Thursday, February 2, 2012

What is the Language of the Church?

            Every religion seems to have its own characteristic language.  For Islam, the classic language would be Arabic.  For western Christianity (as history books tell us), it would be Latin.  What would be the classic language of Orthodoxy?   
One is tempted to answer:  Greek.  The New Testament was written in Greek (the international language of its day); the discussions and definitions of the Church’s Ecumenical Councils were conducted and hammered out in Greek (since those Councils were all held in the eastern part of the Roman Empire); and many of the Fathers wrote in Greek.  Would the defining language of Orthodoxy be Greek?
            Close, as they say, but “no cigar”.  In the defining moment of the Church’s life, on the Day of Pentecost, the apostles did not all speak Greek.  They spoke a variety of languages, languages that were understood by “devout men from every nation under heaven” (Acts 2:5).  The Pentecostal miracle of speaking in tongues revealed that all the languages of the earth would henceforth be equally suitable for the proclamation of the Gospel.  The New Testament may have been written in Greek, but it was capable of translation into any other language, in a way that the Muslims say that their Qur’an is not.  (To this day, Muslims insist that their Qur’an, as the ippsissima verba of Allah, cannot properly be translated from the Arabic, and “translations” of their book do not bear the title, “The Qur’an”, but rather “The Meaning of the Qur’an”.)  Christians, in contrast, have always insisted that the Greek of the New Testament can, and should, be translated into all the tongues of men.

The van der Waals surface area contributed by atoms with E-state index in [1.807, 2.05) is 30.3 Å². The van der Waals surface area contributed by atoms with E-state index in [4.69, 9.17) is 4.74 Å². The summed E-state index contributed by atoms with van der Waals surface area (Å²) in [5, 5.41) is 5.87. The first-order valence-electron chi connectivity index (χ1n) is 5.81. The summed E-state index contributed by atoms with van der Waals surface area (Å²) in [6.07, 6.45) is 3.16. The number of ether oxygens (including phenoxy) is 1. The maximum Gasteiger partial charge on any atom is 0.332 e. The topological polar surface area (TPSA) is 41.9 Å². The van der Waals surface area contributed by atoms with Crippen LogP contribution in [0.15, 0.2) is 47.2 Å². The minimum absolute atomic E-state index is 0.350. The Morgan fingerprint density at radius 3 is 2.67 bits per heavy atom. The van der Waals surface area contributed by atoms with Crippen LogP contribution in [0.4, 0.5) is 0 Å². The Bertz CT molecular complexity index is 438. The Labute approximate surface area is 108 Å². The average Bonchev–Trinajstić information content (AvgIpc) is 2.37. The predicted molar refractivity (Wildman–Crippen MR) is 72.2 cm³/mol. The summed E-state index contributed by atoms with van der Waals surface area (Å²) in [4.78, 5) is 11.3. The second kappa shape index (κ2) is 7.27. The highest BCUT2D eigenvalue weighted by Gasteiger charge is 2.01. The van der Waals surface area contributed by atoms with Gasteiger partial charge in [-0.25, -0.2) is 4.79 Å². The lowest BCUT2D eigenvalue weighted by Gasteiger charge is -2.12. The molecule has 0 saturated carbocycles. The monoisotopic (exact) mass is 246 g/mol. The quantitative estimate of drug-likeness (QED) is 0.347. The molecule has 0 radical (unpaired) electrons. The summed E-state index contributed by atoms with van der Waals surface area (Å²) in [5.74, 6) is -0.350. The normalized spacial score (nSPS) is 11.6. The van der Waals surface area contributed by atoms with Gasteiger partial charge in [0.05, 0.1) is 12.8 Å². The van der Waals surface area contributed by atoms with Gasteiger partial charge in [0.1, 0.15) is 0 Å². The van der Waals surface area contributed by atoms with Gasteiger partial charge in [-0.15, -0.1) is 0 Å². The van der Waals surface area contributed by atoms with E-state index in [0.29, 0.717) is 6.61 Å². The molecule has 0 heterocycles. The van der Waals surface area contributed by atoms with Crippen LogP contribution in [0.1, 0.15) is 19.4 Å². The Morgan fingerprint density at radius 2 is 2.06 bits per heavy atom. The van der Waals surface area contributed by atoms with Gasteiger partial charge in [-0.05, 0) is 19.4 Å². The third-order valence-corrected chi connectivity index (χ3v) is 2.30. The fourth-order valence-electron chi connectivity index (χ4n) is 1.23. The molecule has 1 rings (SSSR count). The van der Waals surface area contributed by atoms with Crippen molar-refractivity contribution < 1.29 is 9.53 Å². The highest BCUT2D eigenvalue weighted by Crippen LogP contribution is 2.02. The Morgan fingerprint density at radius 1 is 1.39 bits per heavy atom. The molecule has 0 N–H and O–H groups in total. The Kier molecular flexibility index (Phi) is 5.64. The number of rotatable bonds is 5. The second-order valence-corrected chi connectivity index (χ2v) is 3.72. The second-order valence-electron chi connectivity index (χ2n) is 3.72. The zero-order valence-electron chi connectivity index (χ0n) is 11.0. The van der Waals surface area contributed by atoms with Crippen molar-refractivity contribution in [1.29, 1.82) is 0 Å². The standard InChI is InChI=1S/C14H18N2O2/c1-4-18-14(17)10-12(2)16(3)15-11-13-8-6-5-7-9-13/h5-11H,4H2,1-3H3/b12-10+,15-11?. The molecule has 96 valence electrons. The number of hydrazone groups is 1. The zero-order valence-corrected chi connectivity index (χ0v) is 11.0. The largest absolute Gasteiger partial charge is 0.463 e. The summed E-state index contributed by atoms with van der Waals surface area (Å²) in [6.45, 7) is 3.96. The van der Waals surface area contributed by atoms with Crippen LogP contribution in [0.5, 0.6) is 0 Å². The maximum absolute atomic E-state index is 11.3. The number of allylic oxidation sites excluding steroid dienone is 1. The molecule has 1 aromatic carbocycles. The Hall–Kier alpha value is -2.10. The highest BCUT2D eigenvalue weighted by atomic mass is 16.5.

Is there then no language that Christians can claim as characteristically their own?  I believe there is.  It is the language of Canaan, and by this, I do not mean Hebrew.  What do I mean by “the language of Canaan”?   Read all about it here, in my article posted on “The Sounding” blog.

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